How is Jesus real to you? Listen in on a conversation between a catechist and a boy named Avery:
Avery: Only grown-ups think Jesus is real. Kids don't think Jesus is real.
Catechist: Jesus IS real.
Avery: He's not real anymore.
Catechist: Do you mean Jesus doesn't seem real because he's not walking around on earth?
Avery (shaking his head): He's real in our HEARTS! OUR HEARTS!
I'm thinking about when Jesus rose. I know he died. I think he rose in our hearts.
What is Avery saying?
Last month, I grieved the deaths of a young man I had taught, and Sister Evelyn, a dear friend and colleague. Both had already touched me with their lives, their kindness, and their joy. It will take me some time to say, with Avery, “I think they rose in our hearts.” As they died and rise with Jesus, they rise in the hearts of those who have known and loved them.
We are in need of good, accessible theology for both adults and children for every time and place. “Good” theology we have come to understand as essential and deeply rooted in both Bible and liturgy. “Accessible” addresses the question of our method. Following Maria Montessori’s lead, Sofia Cavalletti and Gianna Gobbi embodied each Catechesis of the Good Shepherd lesson in a hands-on material that would allow the children to reflect on its meaning for themselves, in their own time and place.
And bit by bit, in conversations like the one above, and hundreds of pieces of art, children claim their right to a seat at the theological table with the assurance of their own deep relationship with God.
How is Jesus REAL to us?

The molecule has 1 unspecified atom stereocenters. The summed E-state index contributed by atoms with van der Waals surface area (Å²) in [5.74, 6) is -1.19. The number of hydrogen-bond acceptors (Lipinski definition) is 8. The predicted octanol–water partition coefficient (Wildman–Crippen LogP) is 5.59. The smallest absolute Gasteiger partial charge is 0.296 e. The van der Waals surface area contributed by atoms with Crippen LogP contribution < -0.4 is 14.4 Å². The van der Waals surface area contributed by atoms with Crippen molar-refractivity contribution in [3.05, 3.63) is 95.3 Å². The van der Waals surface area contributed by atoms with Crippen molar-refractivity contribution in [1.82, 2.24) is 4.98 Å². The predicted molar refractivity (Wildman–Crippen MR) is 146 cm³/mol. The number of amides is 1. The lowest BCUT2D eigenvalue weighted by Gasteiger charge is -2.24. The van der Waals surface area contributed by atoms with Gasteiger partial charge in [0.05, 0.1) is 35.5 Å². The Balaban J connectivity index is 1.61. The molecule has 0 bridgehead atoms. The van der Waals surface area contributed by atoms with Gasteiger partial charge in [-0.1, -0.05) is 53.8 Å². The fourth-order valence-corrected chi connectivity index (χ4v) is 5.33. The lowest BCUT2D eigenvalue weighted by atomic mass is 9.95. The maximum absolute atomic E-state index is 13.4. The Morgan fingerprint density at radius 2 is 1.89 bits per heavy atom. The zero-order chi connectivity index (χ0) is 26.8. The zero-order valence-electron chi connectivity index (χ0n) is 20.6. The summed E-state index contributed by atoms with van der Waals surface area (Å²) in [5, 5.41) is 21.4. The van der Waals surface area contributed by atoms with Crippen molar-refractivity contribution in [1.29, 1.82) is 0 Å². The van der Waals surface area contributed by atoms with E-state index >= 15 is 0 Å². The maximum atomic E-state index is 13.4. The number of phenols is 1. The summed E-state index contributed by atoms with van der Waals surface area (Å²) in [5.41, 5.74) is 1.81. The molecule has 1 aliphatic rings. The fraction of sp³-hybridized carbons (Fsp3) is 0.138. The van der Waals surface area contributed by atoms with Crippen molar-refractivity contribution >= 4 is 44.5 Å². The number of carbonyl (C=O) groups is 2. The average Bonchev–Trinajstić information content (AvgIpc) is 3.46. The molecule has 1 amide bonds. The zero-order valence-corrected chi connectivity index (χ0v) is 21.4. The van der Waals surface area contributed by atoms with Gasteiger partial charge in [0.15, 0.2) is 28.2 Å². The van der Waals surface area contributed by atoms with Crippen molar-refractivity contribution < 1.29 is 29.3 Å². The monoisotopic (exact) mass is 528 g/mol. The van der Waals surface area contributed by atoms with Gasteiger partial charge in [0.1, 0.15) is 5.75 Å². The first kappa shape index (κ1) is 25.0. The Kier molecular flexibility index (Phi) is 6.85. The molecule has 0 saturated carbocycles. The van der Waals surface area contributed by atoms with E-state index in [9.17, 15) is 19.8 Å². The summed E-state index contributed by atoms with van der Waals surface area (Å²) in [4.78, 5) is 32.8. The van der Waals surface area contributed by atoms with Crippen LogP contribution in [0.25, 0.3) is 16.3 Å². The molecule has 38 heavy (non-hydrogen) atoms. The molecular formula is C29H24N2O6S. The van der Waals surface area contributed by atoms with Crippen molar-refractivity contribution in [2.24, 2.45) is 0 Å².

We began the Center for Children and Theology twenty-two years ago to continue the reflective observation of children begun by Sofia and Gianna—-observation which guides us in seeking the best theology of the church for children, and the best theology of children for the church.
I’m excited to tell you about what form this work is taking for the Center and for me this year. With your help, we continue to find ways to offer resources and wisdom rooted in our work with children in the atriums of the Catechesis of the Good Shepherd. This includes:
- A gathering of wisdom from many catechists at Weaving Our Gifts, a Conference of Catechists in Hartford, Connecticut in October.
- Publishing Occasional Papers, CCT in Context, and other resources to assist catechists’ work with children.
- A new book, Silence in the Shadow of Speech, by Hélène Lubienska de Lenval. This small book, written by a French contemplative who worked with Maria Montessori, explores the nature and nurture of silence in young children.
While we budget each project to pay for itself over time, your response to our appeals helps us to develop and publish new resources, and to keep the costs of our courses and conferences as low as possible. Catechists’ budgets are stretched thin, and so is ours.
Your support will allow us to:
Provide financial aid at Weaving Our Gifts, pay for the printing of our books and resources, maintain our website to promote the ongoing exchange of ideas, and supply information about the impact of disabilities, race, denomination, adoption, and more on the children we serve, develop materials for older children seeking interfaith understanding and preparing to take their place in world.
Please take the time to donate online at www.cctheo.org, to setup a monthly gift, or to make a contribution using the enclosed, stamped, envelope.